Companies wanting to venture out and sell shares to the public can stabilize initial pricing through a legal mechanism called the greenshoe option. A greenshoe is a clause contained in the underwriting agreement of an initial public offering (IPO) that allows underwriters to buy up to an additional 15% of company shares at the offering price. Investment banks and underwriters that take part in the greenshoe process can exercise this option if public demand exceeds expectations and the stock trades above the offering price.
The Origin of the Greenshoe
The term "greenshoe" arises from the Green Shoe Manufacturing Company (now called Stride Rite Corporation), founded in 1919. It was the first company to implement the greenshoe clause into their underwriting agreement. The legal name is "overallotment option" because, in addition to shares originally offered, additional shares are set aside for underwriters. This type of option is the only SEC-sanctioned method for an underwriter to legally stabilize a new issue after the offering price has been determined. SEC introduced this option to enhance the efficiency and competitiveness of the IPO fundraising process. (Read more about how the SEC protects investors in Policing The Securities Market: An Overview Of The SEC.)
This is how a greenshoe option works:
- The underwriter acts as a liaison, like a dealer, finding buyers for their client's newly-issued shares.
- Sellers (company owners and directors) and buyers (underwriters and clients).determine a share price.
- Once the share price is determined, they're ready to trade publicly. The underwriter then uses all legal means to keep the share price above the offering price.
- If the underwriter finds there's a possibility that shares will fall below the offering price, they can exercise the greenshoe option.
To keep pricing control, the underwriter oversells or shorts up to 15% more shares than initially offered by the company. (For more on the role of an underwriter in securities valuation, read Brokerage Functions: Underwriting And Agency Roles.)
For example, if a company decides to sell 1 million shares publicly, the underwriters can exercise their greenshoe option and sell 1.15 million shares. When the shares are priced and can be publicly traded, the underwriters can buy back 15% of the shares. This enables underwriters to stabilize fluctuating share prices by increasing or decreasing the supply according to initial public demand.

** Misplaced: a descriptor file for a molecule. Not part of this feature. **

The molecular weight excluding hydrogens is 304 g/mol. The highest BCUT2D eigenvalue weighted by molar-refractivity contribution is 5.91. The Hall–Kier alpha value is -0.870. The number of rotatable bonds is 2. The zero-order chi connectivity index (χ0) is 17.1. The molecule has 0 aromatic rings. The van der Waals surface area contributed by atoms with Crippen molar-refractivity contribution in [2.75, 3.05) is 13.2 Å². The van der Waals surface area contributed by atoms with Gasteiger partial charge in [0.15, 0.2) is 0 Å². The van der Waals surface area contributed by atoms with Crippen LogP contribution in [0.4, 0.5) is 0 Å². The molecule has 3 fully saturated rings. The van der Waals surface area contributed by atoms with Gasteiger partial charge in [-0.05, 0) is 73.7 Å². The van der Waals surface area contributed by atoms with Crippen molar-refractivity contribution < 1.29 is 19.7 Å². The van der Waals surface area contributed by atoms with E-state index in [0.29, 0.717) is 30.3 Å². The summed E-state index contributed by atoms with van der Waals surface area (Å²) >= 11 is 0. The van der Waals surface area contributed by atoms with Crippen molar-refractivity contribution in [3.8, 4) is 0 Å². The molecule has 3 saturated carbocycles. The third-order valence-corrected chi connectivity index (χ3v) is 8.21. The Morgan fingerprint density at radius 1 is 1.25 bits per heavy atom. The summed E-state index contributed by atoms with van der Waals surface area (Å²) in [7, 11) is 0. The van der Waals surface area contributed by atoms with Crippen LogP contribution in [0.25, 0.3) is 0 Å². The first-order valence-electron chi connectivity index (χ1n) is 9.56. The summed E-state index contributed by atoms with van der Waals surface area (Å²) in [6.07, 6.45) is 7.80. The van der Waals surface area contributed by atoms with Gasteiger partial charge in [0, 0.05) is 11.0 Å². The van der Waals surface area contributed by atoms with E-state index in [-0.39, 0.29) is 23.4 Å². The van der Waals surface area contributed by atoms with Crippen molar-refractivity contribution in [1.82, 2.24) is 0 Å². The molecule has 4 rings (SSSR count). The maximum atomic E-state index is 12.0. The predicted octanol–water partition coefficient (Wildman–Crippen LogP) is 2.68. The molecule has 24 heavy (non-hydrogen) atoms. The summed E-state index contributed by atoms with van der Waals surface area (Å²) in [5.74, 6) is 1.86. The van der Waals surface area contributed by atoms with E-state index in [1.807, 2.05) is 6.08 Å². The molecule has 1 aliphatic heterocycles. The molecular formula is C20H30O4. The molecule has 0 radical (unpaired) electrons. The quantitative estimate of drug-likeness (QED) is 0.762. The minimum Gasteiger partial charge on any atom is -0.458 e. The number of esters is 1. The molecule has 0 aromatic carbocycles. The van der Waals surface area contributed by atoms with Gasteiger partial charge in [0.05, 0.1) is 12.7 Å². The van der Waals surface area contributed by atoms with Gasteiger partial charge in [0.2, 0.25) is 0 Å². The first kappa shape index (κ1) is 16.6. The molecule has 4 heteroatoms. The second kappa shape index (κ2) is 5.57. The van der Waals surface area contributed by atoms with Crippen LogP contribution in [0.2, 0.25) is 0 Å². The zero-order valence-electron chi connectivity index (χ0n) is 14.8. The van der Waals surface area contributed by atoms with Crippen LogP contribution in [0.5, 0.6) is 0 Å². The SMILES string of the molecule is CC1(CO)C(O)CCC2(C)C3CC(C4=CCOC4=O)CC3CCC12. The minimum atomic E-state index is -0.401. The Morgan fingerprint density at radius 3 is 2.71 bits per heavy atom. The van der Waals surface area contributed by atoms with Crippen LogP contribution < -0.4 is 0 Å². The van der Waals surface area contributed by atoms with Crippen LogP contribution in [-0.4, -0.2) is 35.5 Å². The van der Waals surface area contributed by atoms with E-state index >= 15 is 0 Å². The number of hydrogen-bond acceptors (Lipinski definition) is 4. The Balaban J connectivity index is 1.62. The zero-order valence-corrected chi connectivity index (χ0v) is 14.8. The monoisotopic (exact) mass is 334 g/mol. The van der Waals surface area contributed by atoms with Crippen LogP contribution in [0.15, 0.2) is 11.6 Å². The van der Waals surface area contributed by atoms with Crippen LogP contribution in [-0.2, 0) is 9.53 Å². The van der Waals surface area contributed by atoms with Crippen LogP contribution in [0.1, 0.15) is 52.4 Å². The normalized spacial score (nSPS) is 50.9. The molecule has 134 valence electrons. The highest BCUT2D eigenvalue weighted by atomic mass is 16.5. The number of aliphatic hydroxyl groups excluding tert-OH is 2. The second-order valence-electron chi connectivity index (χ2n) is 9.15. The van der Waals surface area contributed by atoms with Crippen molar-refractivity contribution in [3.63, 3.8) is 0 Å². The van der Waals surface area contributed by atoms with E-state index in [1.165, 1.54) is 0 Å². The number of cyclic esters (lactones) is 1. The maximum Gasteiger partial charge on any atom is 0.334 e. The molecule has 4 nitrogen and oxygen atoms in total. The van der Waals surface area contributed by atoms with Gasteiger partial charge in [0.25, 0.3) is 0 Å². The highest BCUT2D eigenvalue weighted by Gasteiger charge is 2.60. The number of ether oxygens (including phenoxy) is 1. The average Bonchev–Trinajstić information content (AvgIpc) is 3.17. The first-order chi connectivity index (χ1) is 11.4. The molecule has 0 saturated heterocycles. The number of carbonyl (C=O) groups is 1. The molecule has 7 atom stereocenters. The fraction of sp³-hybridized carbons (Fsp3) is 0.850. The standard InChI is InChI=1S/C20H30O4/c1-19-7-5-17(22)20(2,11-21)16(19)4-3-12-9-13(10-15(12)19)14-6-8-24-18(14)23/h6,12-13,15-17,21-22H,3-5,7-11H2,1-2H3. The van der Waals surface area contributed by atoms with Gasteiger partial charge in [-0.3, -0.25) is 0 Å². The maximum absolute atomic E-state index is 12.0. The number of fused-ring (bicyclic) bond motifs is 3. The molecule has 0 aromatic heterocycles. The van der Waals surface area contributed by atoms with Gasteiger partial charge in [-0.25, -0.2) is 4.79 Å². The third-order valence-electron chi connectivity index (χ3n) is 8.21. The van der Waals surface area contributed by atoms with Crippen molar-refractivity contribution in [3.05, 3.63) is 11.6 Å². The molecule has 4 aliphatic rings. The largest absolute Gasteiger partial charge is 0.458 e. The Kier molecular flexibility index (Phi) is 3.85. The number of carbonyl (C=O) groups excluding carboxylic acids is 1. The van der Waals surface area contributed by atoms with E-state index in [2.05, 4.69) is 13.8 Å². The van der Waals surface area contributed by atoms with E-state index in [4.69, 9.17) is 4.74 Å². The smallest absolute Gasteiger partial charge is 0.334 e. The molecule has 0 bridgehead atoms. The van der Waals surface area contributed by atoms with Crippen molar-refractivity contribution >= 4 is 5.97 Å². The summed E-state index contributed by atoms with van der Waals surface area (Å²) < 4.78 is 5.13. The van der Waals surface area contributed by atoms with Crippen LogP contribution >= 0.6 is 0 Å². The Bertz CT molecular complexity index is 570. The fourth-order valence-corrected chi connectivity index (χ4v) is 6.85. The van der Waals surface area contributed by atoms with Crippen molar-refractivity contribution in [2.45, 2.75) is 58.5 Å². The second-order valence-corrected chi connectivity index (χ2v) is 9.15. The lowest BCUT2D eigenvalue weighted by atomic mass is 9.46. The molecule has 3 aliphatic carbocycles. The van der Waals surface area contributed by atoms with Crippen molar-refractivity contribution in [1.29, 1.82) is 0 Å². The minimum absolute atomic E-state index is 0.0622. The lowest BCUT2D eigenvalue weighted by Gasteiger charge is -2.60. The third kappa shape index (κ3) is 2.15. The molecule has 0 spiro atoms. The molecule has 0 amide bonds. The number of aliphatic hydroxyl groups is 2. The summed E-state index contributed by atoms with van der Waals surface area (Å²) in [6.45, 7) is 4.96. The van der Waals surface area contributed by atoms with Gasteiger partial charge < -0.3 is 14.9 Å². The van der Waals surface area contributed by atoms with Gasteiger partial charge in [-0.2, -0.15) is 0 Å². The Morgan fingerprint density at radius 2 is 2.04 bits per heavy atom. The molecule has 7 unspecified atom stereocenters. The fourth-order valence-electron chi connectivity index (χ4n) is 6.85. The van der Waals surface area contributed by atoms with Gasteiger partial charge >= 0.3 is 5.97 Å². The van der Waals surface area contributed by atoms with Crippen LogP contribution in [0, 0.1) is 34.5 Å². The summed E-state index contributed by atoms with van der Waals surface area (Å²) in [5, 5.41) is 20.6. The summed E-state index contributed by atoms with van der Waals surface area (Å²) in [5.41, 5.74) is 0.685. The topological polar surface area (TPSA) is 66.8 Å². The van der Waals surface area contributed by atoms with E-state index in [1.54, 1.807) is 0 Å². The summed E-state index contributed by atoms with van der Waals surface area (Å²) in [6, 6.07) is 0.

If the market price exceeds the offering price, underwriters can't buy back those shares without incurring a loss. This is where the greenshoe option is useful, allowing underwriters to buy back shares at the offering price, thus protecting them their interests.
If a public offering trades below the offering price, it's referred to as a "break issue." This can generate a public impression the stock being offered might be unreliable, possibly inducing new buyers to sell shares or to refrain from buying additional shares. To stabilize prices in this scenario, underwriters exercise their option and buy back shares at the offering price, returning those shares to the lender (issuer).
Full, Partial and Reverse Greenshoes
The number of shares the underwriter buys back determines if they will exercise a partial greenshoe or a full greenshoe. A partial greenshoe indicates that underwriters are only able to buy back some inventory before the share price rises. A full greenshoe occurs when they're unable to buy back any shares before the share price rises. The underwriter exercises the full option when that happens and buy at the offering price. The greenshoe option can be exercised at any time in the first 30 days after the offering.
A reverse greenshoe option has the same effect on share price as the regular greenshoe option but, instead of buying shares, the underwriter is allowed to buy shares on the open market and sell them back to the issuer, but only if the share price falls below the offering price.
Greenshoe Option in Action
It's common for companies to offer the greenshoe option in their underwriting agreement. For example, Exxon Mobil Corporation (NYSE:XOM) sold an additional 84.58 million shares during an initial public offering, because investors placed orders to buy 475.5 million shares even though the company initially offered only 161.9 million shares. The company took this step because the demand far surpassed the share supply.
The Bottom Line
The greenshoe option reduces the risk for a company issuing new shares, allowing the underwriter to have the buying power to cover short positions if the share price falls, without the risk of having to buy shares if the price rises. In return, this keeps the share price stable, benefiting both issuers and investors.